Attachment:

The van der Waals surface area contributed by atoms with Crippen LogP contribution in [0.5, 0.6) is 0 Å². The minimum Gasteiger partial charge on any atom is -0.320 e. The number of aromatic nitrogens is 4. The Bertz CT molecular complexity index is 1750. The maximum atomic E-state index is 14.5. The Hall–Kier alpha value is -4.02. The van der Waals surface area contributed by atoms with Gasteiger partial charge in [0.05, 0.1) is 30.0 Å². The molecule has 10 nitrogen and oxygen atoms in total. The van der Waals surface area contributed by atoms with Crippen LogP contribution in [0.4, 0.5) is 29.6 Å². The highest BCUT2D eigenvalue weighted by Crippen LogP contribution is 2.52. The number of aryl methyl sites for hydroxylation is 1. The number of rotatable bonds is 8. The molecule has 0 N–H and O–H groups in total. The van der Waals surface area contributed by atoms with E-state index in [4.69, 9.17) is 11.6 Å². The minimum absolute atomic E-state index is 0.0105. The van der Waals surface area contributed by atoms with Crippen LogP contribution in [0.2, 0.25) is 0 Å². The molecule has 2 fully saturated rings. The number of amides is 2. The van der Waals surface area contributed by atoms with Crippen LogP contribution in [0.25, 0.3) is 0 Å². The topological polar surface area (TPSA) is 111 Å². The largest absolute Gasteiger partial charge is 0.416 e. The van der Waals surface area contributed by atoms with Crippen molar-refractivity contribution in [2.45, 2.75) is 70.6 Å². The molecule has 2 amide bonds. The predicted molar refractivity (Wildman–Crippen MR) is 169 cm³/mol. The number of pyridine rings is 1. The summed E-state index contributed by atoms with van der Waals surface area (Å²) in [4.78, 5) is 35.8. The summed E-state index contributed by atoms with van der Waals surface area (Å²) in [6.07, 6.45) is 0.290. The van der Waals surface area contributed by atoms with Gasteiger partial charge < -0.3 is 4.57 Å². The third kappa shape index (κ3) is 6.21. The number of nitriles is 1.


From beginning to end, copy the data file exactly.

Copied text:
The van der Waals surface area contributed by atoms with Crippen LogP contribution in [0.5, 0.6) is 0 Å². The minimum Gasteiger partial charge on any atom is -0.320 e. The number of aromatic nitrogens is 4. The Bertz CT molecular complexity index is 1750. The maximum atomic E-state index is 14.5. The Hall–Kier alpha value is -4.02. The van der Waals surface area contributed by atoms with Gasteiger partial charge in [0.05, 0.1) is 30.0 Å². The molecule has 10 nitrogen and oxygen atoms in total. The van der Waals surface area contributed by atoms with Crippen LogP contribution in [0.4, 0.5) is 29.6 Å². The highest BCUT2D eigenvalue weighted by Crippen LogP contribution is 2.52. The number of aryl methyl sites for hydroxylation is 1. The number of rotatable bonds is 8. The molecule has 0 N–H and O–H groups in total. The van der Waals surface area contributed by atoms with E-state index in [4.69, 9.17) is 11.6 Å². The minimum absolute atomic E-state index is 0.0105. The van der Waals surface area contributed by atoms with Crippen LogP contribution in [0.2, 0.25) is 0 Å². The molecule has 2 fully saturated rings. The number of amides is 2. The van der Waals surface area contributed by atoms with Crippen LogP contribution in [0.25, 0.3) is 0 Å². The topological polar surface area (TPSA) is 111 Å². The largest absolute Gasteiger partial charge is 0.416 e. The van der Waals surface area contributed by atoms with Crippen molar-refractivity contribution in [2.45, 2.75) is 70.6 Å². The molecule has 2 amide bonds. The predicted molar refractivity (Wildman–Crippen MR) is 169 cm³/mol. The number of pyridine rings is 1. The summed E-state index contributed by atoms with van der Waals surface area (Å²) in [4.78, 5) is 35.8. The summed E-state index contributed by atoms with van der Waals surface area (Å²) in [6.07, 6.45) is 0.290. The van der Waals surface area contributed by atoms with Gasteiger partial charge < -0.3 is 4.57 Å². The third kappa shape index (κ3) is 6.21. The number of nitriles is 1.